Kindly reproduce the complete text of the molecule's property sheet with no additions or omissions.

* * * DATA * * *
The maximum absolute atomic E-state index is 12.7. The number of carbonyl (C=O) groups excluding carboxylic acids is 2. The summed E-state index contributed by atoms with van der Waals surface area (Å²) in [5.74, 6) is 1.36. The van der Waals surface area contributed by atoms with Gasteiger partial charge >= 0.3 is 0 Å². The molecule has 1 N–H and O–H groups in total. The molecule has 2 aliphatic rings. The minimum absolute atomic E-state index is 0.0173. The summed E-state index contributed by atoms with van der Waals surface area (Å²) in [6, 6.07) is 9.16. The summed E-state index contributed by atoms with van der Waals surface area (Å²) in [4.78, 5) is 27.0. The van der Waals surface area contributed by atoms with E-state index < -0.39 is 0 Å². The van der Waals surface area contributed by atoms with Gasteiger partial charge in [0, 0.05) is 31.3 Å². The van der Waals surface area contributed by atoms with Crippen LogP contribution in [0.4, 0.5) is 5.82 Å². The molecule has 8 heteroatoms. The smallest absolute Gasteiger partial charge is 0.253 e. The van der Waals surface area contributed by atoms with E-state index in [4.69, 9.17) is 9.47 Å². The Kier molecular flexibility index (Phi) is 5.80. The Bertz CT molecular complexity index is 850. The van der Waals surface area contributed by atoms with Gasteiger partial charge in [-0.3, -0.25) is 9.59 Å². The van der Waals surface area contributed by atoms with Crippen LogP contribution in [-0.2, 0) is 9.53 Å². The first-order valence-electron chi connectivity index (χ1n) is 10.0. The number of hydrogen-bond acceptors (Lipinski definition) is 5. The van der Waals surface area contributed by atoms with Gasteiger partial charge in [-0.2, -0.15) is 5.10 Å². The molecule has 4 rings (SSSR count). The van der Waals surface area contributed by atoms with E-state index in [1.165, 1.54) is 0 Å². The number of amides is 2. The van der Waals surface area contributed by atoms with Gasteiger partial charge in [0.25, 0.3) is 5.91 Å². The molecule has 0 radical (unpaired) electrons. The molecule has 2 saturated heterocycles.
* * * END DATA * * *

The maximum absolute atomic E-state index is 12.7. The number of carbonyl (C=O) groups excluding carboxylic acids is 2. The summed E-state index contributed by atoms with van der Waals surface area (Å²) in [5.74, 6) is 1.36. The van der Waals surface area contributed by atoms with Gasteiger partial charge >= 0.3 is 0 Å². The molecule has 1 N–H and O–H groups in total. The molecule has 2 aliphatic rings. The minimum absolute atomic E-state index is 0.0173. The summed E-state index contributed by atoms with van der Waals surface area (Å²) in [6, 6.07) is 9.16. The summed E-state index contributed by atoms with van der Waals surface area (Å²) in [4.78, 5) is 27.0. The van der Waals surface area contributed by atoms with E-state index < -0.39 is 0 Å². The van der Waals surface area contributed by atoms with Gasteiger partial charge in [0, 0.05) is 31.3 Å². The van der Waals surface area contributed by atoms with Crippen LogP contribution in [0.4, 0.5) is 5.82 Å². The molecule has 8 heteroatoms. The smallest absolute Gasteiger partial charge is 0.253 e. The van der Waals surface area contributed by atoms with E-state index in [4.69, 9.17) is 9.47 Å². The Kier molecular flexibility index (Phi) is 5.80. The Bertz CT molecular complexity index is 850. The van der Waals surface area contributed by atoms with Gasteiger partial charge in [-0.3, -0.25) is 9.59 Å². The van der Waals surface area contributed by atoms with Crippen LogP contribution in [-0.2, 0) is 9.53 Å². The first-order valence-electron chi connectivity index (χ1n) is 10.0. The number of hydrogen-bond acceptors (Lipinski definition) is 5. The van der Waals surface area contributed by atoms with Gasteiger partial charge in [-0.2, -0.15) is 5.10 Å². The molecule has 4 rings (SSSR count). The van der Waals surface area contributed by atoms with E-state index in [1.165, 1.54) is 0 Å². The number of amides is 2. The van der Waals surface area contributed by atoms with Gasteiger partial charge in [0.25, 0.3) is 5.91 Å². The molecule has 0 radical (unpaired) electrons. The molecule has 2 saturated heterocycles.